Mile 22 (2018) Movie Review
The Plot...is fine.
Jimmy "I'm too cool for this crap" Silva and his team of bad-asses are thrown into a high pressure situation when they have to get a police officer across an Indonesian city, through an army of terrorists attempting to kill them all. But the only way to prevent chemical warfare is to get the police informant out alive and I don't care, this movie wasn't very good. I know I should take this review seriously, but this movie was a major disappointment. For me anyways, there is no reason why this movie was as bad as it was. We have Peter Berg here who is one heck of a director who has shown time and time again that he is more than competent in what he does for a living; whether it be his last three ventures alongside Mark Wahlberg with Deepwater Horizon, Patriots Day, and Lone Survivor which were all very solid, intense and entertaining films. Or even looking back to some of his early work with Very Bad Things and The Rundown, again, very well done and just simply fun films to watch! I don't understand what went wrong here, I truly don't.
I will say that the plot is fine, in concept anyways. This is a premise that I have seen before and I've seen it executed to terrific extent; one man has to get a witness from point A to point B alive through practically an army of people trying to kill them. That is an exciting plot line right there that easily supplies plenty of intense and high octane fun to have. 16 Blocks starring Bruce Willis is a good example of this very plot done fantastically, same goes for Clint Eastwood's The Gauntlet. Both films I highly recommend over ever watching Mile 22.
Okay...So what's the problem?
I'm so glad you asked...well, I asked...myself. Regardless, the problem is in execution. The plot is exactly what I had described above, a major problem however is that it literally takes fifty minutes to get that plot actually moving. At that point, the film is over halfway finished! It takes the story so long to actually get moving that I'm wondering at about the thirty to forty minute mark if it's ever going to start. And it would be one thing if the characters were interesting enough to hold one's attention or were at least charismatic, but they're not. Particularly with Mark Wahlberg's character, James Silva, who is extremely unlikable and simply comes across as the jerk quarterback of the high school football team with a majorly obnoxious ego. This is personally something that I am really not used to, disliking a Mark Wahlberg performance. I love Mark Wahlberg, as an actor, he can do no wrong for me. I love his work because he can be intense and psychotic in Fear, heartwarming and charming in Invincible, hilarious in Ted and Boogie Nights, downright brilliant in Pain & Gain, and just simply cool in We Own the Night and All the Money in the World. He is a phenomenally talented actor that shows how much range and charisma he is capable of throughout so many years of solid work, to the point where he can make even a terrible M. Night Shyamalan horror film into possibly one of the greatest comedies of all time.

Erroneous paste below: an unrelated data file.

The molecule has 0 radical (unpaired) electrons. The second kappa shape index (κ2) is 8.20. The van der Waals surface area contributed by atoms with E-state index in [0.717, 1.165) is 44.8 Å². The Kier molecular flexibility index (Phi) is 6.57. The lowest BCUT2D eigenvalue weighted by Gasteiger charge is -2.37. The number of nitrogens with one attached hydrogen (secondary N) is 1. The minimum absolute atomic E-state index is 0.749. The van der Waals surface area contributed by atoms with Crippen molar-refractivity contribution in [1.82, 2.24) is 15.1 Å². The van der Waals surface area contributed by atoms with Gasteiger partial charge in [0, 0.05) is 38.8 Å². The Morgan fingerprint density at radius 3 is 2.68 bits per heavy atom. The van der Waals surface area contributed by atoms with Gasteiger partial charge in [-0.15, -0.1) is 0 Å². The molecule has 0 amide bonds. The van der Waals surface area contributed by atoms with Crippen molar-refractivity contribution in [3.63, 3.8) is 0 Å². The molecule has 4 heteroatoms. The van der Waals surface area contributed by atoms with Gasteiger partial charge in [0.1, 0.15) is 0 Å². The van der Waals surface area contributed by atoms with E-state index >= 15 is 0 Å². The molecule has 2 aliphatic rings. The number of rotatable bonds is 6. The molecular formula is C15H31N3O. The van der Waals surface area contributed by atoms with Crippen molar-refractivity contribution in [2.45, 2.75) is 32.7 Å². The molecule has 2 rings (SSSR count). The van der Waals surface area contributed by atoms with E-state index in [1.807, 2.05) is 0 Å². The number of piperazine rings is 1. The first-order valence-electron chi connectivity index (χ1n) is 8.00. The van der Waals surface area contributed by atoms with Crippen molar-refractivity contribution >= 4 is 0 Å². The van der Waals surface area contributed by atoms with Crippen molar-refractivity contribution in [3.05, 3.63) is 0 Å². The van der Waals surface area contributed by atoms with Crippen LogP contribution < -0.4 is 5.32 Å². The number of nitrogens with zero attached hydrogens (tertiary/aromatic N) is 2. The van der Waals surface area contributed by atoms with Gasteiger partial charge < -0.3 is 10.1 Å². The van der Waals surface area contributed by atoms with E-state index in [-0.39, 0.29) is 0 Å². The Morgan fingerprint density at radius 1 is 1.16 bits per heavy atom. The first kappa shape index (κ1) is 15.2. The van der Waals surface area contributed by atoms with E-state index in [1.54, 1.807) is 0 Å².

Somehow, I hate Wahlberg in this movie. I hate his character from a writing standpoint as well as in his delivery. This character would be fine, if he was the villain of an 80's high school shenanigans flick; he would be the quarterback that beats up on the protagonist and gets his comeuppance in the end. This film is clearly far from being that. In this, we're supposed to like this guy. We're supposed to route for him to make it through this scenario alive. The movie is under the impression that he is likable or funny and he sadly isn't. There's nothing likable about this guy, he's a complete monster quite honestly. Even the delivery of Wahlberg's lines just make this guy seem like a condescending ego maniac. Also, not to mention, he has one of the most irritating gimmicks for "character depth" that I have seen in a while. To elaborate more on that, the gimmick revolves around a rubber band on Wahlberg's wrist that he is constantly snapping in several scenes. He will be in the middle of a discussion and then all of the sudden he pops the rubber band, with the camera focusing on the act and the sound effect being loudly pronounced and it is ridiculously annoying. Especially when it will come out of nowhere and he'll do it multiple times in one scene alone. The reason given for this, as well as why his character so unlikable is because of a traumatic backstory taken place early in his youth revolving around his family. Which is exposition dumped entirely in the opening credit sequence and really doesn't carry any weight anywhere else in the story; plus can only give the character so much of an excuse to be as unpleasant as he is before it loses all meaning.